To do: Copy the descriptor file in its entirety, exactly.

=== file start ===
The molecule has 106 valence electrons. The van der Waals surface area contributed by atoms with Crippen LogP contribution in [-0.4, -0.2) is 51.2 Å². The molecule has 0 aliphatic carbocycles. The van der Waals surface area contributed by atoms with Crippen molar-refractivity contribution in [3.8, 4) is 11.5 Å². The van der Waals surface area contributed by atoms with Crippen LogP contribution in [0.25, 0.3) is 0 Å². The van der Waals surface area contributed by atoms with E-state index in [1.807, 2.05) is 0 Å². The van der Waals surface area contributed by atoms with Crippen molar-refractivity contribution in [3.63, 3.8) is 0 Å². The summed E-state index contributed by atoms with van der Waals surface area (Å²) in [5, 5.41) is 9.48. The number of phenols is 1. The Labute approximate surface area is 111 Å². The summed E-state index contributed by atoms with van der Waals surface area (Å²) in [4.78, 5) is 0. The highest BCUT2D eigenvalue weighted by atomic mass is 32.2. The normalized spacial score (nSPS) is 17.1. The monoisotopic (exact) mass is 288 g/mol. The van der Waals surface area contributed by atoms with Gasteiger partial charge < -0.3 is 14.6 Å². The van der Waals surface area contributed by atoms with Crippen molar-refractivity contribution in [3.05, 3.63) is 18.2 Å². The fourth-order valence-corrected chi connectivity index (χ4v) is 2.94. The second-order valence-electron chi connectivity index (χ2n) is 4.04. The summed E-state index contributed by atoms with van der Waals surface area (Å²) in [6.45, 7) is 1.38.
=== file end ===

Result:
The molecule has 106 valence electrons. The van der Waals surface area contributed by atoms with Crippen LogP contribution in [-0.4, -0.2) is 51.2 Å². The molecule has 0 aliphatic carbocycles. The van der Waals surface area contributed by atoms with Crippen molar-refractivity contribution in [3.8, 4) is 11.5 Å². The van der Waals surface area contributed by atoms with Crippen LogP contribution in [0.25, 0.3) is 0 Å². The van der Waals surface area contributed by atoms with E-state index in [1.807, 2.05) is 0 Å². The van der Waals surface area contributed by atoms with Crippen molar-refractivity contribution in [3.63, 3.8) is 0 Å². The summed E-state index contributed by atoms with van der Waals surface area (Å²) in [5, 5.41) is 9.48. The number of phenols is 1. The Labute approximate surface area is 111 Å². The summed E-state index contributed by atoms with van der Waals surface area (Å²) in [4.78, 5) is 0. The highest BCUT2D eigenvalue weighted by atomic mass is 32.2. The normalized spacial score (nSPS) is 17.1. The monoisotopic (exact) mass is 288 g/mol. The van der Waals surface area contributed by atoms with Gasteiger partial charge < -0.3 is 14.6 Å². The van der Waals surface area contributed by atoms with Crippen molar-refractivity contribution in [3.05, 3.63) is 18.2 Å². The fourth-order valence-corrected chi connectivity index (χ4v) is 2.94. The second-order valence-electron chi connectivity index (χ2n) is 4.04. The summed E-state index contributed by atoms with van der Waals surface area (Å²) in [6.45, 7) is 1.38.